Another page in Woodstock history

From the days of early settlement when Cobb & Co coaches and bushrangers ruled the rough dirt roads and squatters and drovers roamed the hills and plains, Waugoola to Woodstock charts the life and times of one of New South Wales’ most prominent farming properties and the community it was a part of.

A book documenting the colourful history of Waugoola Homestead and the nearby town of Woodstock, will be launched on 18 November at Waugoola.

After purchasing the historic farming property with his family four years ago, current owner Mr Peter Allen was enthralled listening to stories about both the property and the generations of families who worked and lived there.

Mr Allen felt it was important to preserve the stories in a way that could be shared.

He commissioned author and historical researcher Amanda Mackevicius to collaborate with fifth generation Woodstock local Kevin Graham and the extended Woodstock community to produce the book.

Over 40 people responded to newspaper advertisements inviting contributions for the illustrated history, which is brought to life through archival images, rare documents, oral histories and candid stories from descendants of the pioneers who settled the fertile farming district, the ancestral country of the Wiradjuri people.

For more than 150 years, Waugoola and the nearby town of Woodstock have been home to an enterprising, resilient and close-knit community, whose lives have intertwined through generations of family ties, rugged hard work and social hierarchies, through gold rushes, wartime and most of all, through sharing the joys and heartaches of life on the land.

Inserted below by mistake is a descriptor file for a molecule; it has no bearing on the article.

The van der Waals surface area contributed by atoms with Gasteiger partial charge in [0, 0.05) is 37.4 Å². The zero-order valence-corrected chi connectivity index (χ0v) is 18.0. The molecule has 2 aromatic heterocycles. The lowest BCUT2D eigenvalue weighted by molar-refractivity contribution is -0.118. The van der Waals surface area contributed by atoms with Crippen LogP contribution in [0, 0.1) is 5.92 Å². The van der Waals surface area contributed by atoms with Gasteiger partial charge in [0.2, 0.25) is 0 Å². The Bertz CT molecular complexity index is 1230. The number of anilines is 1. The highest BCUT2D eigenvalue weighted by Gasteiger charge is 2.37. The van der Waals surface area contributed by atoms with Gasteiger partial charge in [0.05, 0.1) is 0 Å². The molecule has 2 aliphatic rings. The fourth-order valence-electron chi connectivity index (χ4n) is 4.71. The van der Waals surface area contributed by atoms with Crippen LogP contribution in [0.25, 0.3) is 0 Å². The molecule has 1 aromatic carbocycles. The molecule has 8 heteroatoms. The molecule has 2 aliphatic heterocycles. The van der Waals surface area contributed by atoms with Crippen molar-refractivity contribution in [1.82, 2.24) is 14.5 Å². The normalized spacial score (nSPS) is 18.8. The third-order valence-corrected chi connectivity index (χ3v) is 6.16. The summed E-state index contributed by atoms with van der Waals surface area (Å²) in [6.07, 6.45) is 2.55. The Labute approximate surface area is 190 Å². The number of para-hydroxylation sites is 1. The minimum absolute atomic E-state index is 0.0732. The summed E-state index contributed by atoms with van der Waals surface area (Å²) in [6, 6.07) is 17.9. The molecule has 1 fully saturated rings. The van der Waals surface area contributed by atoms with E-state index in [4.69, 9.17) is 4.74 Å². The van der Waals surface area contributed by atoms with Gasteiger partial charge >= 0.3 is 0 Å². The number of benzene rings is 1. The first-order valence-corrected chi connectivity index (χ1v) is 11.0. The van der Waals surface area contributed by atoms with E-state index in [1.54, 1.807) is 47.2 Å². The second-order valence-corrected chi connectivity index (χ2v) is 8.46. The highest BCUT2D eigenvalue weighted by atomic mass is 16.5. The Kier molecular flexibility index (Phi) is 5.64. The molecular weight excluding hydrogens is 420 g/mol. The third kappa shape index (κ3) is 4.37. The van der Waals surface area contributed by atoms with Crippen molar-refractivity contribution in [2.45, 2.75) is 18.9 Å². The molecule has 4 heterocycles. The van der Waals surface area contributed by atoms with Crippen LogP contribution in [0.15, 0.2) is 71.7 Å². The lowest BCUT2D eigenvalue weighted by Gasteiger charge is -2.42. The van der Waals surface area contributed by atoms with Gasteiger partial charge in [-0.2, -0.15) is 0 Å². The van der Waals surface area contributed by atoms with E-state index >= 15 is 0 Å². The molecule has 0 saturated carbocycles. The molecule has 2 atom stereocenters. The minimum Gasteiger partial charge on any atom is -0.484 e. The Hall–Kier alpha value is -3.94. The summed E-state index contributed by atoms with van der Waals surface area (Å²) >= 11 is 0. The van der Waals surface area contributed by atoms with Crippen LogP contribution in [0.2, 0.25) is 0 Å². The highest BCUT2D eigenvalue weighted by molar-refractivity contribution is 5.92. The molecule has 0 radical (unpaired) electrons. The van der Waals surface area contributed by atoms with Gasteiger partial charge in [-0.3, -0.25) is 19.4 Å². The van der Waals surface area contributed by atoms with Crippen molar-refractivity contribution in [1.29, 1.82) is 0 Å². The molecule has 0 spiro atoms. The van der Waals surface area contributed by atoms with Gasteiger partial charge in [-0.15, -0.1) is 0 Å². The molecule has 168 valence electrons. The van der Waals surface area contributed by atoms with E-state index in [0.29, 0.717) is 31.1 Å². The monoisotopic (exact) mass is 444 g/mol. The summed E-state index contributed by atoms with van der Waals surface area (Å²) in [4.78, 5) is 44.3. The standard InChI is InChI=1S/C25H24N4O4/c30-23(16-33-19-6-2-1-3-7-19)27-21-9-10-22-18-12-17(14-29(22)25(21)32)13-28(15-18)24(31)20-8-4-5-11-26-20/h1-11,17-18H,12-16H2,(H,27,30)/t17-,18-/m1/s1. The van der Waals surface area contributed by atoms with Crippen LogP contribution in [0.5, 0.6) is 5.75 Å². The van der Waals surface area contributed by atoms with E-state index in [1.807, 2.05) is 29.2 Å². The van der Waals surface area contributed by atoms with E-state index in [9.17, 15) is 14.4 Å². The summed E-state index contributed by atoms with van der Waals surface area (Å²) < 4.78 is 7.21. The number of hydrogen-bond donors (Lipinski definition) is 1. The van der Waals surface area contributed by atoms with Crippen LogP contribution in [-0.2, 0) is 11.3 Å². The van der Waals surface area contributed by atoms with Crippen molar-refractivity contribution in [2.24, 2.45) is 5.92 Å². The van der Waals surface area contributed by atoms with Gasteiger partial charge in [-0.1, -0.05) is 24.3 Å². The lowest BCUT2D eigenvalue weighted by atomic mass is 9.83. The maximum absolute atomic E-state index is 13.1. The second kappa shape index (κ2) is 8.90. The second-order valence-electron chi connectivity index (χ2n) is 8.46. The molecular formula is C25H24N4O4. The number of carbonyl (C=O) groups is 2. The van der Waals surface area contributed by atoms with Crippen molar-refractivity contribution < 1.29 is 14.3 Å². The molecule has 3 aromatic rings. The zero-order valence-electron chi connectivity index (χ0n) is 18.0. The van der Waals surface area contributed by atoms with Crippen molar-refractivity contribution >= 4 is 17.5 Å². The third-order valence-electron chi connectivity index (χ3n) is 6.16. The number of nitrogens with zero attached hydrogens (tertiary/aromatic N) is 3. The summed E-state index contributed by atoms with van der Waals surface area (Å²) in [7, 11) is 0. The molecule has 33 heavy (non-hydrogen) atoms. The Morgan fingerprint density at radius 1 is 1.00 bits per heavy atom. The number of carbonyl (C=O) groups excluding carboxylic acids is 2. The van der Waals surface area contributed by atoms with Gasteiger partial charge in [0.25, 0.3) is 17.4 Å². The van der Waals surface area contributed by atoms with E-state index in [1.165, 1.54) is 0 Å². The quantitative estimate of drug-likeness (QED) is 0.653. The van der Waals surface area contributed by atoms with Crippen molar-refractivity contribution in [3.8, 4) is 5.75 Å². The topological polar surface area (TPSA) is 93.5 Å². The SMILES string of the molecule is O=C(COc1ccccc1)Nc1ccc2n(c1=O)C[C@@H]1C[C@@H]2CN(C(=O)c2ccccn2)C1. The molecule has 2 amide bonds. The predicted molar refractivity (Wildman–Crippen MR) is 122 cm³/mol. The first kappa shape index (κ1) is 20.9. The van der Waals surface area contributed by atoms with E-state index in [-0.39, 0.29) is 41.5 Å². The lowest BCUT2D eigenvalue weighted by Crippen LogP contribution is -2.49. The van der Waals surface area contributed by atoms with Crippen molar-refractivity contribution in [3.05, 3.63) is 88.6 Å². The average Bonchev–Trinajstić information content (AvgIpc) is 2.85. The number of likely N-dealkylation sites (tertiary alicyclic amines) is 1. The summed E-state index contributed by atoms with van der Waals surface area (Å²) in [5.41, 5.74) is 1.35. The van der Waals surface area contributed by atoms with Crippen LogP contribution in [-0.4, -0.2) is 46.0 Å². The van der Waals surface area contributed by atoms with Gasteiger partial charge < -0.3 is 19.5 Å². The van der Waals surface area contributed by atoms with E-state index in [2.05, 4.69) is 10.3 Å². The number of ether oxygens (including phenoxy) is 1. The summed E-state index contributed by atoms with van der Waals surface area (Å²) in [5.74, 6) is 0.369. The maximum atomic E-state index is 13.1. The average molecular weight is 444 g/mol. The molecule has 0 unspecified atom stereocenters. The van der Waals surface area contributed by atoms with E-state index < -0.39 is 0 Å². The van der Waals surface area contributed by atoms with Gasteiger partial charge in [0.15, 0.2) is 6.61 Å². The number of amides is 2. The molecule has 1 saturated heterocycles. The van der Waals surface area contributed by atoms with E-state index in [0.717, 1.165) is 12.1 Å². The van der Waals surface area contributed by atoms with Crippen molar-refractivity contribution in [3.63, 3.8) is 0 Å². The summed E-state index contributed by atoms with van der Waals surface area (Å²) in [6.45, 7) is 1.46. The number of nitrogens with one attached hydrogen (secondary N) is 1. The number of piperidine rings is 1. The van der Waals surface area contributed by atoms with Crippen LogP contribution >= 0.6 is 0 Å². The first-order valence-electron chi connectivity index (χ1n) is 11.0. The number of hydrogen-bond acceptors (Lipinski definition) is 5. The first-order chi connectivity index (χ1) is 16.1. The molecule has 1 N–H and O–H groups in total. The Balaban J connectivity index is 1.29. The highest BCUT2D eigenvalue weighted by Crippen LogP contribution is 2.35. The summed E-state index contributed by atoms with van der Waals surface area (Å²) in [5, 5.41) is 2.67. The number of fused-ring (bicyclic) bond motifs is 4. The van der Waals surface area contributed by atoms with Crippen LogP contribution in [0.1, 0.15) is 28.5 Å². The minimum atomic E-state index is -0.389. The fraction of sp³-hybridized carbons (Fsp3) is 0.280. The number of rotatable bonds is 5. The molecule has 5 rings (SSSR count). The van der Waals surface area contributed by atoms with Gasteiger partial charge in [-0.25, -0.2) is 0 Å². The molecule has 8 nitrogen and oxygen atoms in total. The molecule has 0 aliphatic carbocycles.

Waugoola to Woodstock tells previously untold stories from Australia’s rural heartland and offers a new level of understanding of pioneer farming life in the central west tablelands of New South Wales.

Designed by Bathurst Architect J J Copeman and completed in 1910, Waugoola was home to three generations of the Whitney family for nearly 90 years.

The homestead was commissioned by Arthur William Whitney, the son of Cobb & Co partner William Franklin Whitney and his wife Isabella.

Originally more than 17 000 acres in size, the property was renowned for the fine Merino wool it produced and employed up to 50 people between 1920 and 1944, many of whom both lived and worked on the property. 

For further information or to purchase a copy ($45 + postage) please email the author at or call Amanda on 0418 648 468